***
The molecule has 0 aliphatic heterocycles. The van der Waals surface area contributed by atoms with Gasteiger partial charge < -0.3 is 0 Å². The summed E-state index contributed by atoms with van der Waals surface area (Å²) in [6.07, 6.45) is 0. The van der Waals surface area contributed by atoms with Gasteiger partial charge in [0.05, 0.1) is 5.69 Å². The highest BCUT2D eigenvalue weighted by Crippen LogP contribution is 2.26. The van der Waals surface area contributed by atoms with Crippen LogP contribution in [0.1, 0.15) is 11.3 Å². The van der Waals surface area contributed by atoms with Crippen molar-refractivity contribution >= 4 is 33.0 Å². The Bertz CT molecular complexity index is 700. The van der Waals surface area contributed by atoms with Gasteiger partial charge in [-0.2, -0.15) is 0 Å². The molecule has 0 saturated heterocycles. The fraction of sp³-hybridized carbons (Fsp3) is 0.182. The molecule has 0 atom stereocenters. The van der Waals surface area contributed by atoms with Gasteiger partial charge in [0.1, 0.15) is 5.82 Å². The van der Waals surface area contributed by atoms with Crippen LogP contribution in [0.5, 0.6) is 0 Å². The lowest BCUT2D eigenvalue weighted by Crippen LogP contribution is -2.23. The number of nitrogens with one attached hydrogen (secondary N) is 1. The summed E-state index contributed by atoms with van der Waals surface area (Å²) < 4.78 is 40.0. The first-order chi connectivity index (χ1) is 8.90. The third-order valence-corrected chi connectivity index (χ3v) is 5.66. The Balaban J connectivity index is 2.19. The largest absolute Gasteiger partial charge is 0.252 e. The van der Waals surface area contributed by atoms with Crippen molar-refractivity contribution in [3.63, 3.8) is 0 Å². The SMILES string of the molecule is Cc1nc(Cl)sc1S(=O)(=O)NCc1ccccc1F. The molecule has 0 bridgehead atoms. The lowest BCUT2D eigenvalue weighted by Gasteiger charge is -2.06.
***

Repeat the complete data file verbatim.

The molecule has 0 aliphatic heterocycles. The van der Waals surface area contributed by atoms with Gasteiger partial charge < -0.3 is 0 Å². The summed E-state index contributed by atoms with van der Waals surface area (Å²) in [6.07, 6.45) is 0. The van der Waals surface area contributed by atoms with Gasteiger partial charge in [0.05, 0.1) is 5.69 Å². The highest BCUT2D eigenvalue weighted by Crippen LogP contribution is 2.26. The van der Waals surface area contributed by atoms with Crippen LogP contribution in [0.1, 0.15) is 11.3 Å². The van der Waals surface area contributed by atoms with Crippen molar-refractivity contribution >= 4 is 33.0 Å². The Bertz CT molecular complexity index is 700. The van der Waals surface area contributed by atoms with Gasteiger partial charge in [-0.2, -0.15) is 0 Å². The molecule has 0 saturated heterocycles. The fraction of sp³-hybridized carbons (Fsp3) is 0.182. The molecule has 0 atom stereocenters. The van der Waals surface area contributed by atoms with Gasteiger partial charge in [0.1, 0.15) is 5.82 Å². The van der Waals surface area contributed by atoms with Crippen LogP contribution in [0.5, 0.6) is 0 Å². The lowest BCUT2D eigenvalue weighted by Crippen LogP contribution is -2.23. The number of nitrogens with one attached hydrogen (secondary N) is 1. The summed E-state index contributed by atoms with van der Waals surface area (Å²) < 4.78 is 40.0. The first-order chi connectivity index (χ1) is 8.90. The third-order valence-corrected chi connectivity index (χ3v) is 5.66. The Balaban J connectivity index is 2.19. The largest absolute Gasteiger partial charge is 0.252 e. The van der Waals surface area contributed by atoms with Crippen molar-refractivity contribution in [3.63, 3.8) is 0 Å². The SMILES string of the molecule is Cc1nc(Cl)sc1S(=O)(=O)NCc1ccccc1F. The molecule has 0 bridgehead atoms. The lowest BCUT2D eigenvalue weighted by Gasteiger charge is -2.06.